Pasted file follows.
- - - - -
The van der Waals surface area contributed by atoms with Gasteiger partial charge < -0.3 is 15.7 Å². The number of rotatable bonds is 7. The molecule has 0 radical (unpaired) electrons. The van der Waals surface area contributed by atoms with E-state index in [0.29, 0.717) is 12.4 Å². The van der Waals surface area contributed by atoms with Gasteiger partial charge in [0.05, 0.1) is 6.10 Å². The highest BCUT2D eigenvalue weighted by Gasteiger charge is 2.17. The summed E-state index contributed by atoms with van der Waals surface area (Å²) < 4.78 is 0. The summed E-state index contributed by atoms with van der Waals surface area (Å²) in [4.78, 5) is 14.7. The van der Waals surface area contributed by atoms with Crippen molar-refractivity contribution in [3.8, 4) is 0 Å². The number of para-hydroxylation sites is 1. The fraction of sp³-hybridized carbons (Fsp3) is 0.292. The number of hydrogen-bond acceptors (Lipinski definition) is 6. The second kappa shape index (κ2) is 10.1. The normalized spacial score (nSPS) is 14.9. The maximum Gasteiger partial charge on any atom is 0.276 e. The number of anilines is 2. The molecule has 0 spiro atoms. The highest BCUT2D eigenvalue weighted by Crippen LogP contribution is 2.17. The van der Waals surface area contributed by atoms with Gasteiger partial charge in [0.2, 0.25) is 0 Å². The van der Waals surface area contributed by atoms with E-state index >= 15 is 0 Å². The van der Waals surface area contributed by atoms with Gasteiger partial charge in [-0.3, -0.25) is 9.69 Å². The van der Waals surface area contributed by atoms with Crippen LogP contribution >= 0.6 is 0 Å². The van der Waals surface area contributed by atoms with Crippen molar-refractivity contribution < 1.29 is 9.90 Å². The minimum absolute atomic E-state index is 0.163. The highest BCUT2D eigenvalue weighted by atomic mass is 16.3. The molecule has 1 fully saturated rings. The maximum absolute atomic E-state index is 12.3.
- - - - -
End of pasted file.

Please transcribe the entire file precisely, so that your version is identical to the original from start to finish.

The van der Waals surface area contributed by atoms with Gasteiger partial charge < -0.3 is 15.7 Å². The number of rotatable bonds is 7. The molecule has 0 radical (unpaired) electrons. The van der Waals surface area contributed by atoms with E-state index in [0.29, 0.717) is 12.4 Å². The van der Waals surface area contributed by atoms with Gasteiger partial charge in [0.05, 0.1) is 6.10 Å². The highest BCUT2D eigenvalue weighted by Gasteiger charge is 2.17. The summed E-state index contributed by atoms with van der Waals surface area (Å²) < 4.78 is 0. The summed E-state index contributed by atoms with van der Waals surface area (Å²) in [4.78, 5) is 14.7. The van der Waals surface area contributed by atoms with Crippen molar-refractivity contribution in [3.8, 4) is 0 Å². The number of para-hydroxylation sites is 1. The fraction of sp³-hybridized carbons (Fsp3) is 0.292. The number of hydrogen-bond acceptors (Lipinski definition) is 6. The second kappa shape index (κ2) is 10.1. The normalized spacial score (nSPS) is 14.9. The maximum Gasteiger partial charge on any atom is 0.276 e. The number of anilines is 2. The molecule has 0 spiro atoms. The highest BCUT2D eigenvalue weighted by Crippen LogP contribution is 2.17. The van der Waals surface area contributed by atoms with Gasteiger partial charge in [0.2, 0.25) is 0 Å². The van der Waals surface area contributed by atoms with E-state index >= 15 is 0 Å². The van der Waals surface area contributed by atoms with Gasteiger partial charge in [-0.3, -0.25) is 9.69 Å². The van der Waals surface area contributed by atoms with Crippen LogP contribution >= 0.6 is 0 Å². The van der Waals surface area contributed by atoms with Crippen molar-refractivity contribution < 1.29 is 9.90 Å². The minimum absolute atomic E-state index is 0.163. The highest BCUT2D eigenvalue weighted by atomic mass is 16.3. The molecule has 1 fully saturated rings. The maximum absolute atomic E-state index is 12.3.